The Kingdom’s top consumer protection agency on June 17 destroyed nearly 30,000 bottles of dong quai wine with high methanol content in Banteay Meanchey province’s Poipet town, where seven died after consuming the tainted hooch.
Dong quai, also known as female ginseng or by its botanical name Angelica sinensis, is a traditional Chinese herbal medicine which, according to Australian naturopathic clinician Angela Hywood, is used to regulate menstrual cycles and is overall regarded as a “female reproductive tonic”.
The Ministry of Commerce’s Consumer Protection, Competition and Fraud Repression Directorate-General (CCF) destroyed the 27,756 bottles of wine in the presence of provincial prosecutor and deputy governor Ros Sophany and officials from relevant provincial departments.
The CCF said that samples taken from the wine had up to 14 per cent methanol and that the toxic moonshine had killed seven, including a Thai national.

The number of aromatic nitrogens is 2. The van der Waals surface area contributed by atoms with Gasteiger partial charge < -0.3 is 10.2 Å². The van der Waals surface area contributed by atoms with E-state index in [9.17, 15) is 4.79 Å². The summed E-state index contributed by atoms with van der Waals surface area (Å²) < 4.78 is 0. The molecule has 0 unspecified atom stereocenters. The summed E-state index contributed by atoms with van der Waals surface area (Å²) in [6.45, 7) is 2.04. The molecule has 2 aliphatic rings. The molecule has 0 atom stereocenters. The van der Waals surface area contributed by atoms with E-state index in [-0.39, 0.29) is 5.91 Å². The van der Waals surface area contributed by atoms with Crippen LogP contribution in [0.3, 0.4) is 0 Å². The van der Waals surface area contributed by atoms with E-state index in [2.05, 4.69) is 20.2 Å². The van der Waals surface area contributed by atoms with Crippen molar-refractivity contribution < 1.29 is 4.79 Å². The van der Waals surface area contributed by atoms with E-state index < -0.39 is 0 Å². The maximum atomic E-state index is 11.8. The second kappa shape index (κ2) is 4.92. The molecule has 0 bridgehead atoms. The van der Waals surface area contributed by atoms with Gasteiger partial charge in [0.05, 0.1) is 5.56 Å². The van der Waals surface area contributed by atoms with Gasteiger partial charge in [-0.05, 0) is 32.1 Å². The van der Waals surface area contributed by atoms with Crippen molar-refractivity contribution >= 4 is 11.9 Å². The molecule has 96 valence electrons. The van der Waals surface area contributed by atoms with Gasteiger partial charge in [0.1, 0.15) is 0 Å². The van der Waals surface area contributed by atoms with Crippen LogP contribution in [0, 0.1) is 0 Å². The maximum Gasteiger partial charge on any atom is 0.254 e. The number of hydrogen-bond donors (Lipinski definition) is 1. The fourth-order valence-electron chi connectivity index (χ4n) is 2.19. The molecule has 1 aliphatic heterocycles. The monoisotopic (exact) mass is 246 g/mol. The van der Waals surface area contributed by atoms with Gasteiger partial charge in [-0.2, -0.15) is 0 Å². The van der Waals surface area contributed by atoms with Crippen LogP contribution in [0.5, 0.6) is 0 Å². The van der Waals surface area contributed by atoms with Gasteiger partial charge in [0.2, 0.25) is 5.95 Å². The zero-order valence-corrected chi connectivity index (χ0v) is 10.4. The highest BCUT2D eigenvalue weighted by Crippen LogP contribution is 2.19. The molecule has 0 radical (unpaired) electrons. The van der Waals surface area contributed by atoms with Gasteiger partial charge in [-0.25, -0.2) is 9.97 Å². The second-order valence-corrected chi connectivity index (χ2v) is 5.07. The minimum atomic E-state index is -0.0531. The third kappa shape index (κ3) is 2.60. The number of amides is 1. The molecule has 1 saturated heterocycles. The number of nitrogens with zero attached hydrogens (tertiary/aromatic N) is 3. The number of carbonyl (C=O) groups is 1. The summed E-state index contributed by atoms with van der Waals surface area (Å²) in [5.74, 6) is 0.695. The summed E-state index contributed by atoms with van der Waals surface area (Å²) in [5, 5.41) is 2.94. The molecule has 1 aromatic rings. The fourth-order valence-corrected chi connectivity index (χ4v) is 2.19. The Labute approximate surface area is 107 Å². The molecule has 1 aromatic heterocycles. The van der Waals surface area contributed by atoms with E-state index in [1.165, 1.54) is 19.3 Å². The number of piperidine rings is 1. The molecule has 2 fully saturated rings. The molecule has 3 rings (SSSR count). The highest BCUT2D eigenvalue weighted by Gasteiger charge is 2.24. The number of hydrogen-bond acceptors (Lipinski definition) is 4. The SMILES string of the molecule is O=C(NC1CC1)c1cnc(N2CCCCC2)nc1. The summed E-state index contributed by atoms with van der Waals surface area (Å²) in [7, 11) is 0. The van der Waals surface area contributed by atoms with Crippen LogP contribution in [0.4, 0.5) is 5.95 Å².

The Banteay Meanchey provincial Department of Health said the production of the wine was in violation of Chapter 4, Article 18 of the Law on the Management of Quality and Safety of Products and Services.
The department did not disclose where the wines were seized, or whether anyone had been arrested in connection with their production.
Article 18 of the law prohibits contaminated food products that do not meet bacteriological or other sanitary requirements. Other articles state that violators face between one month and one year in prison, and could be hit with a fine of five to ten million riel ($1,250 to $2,500).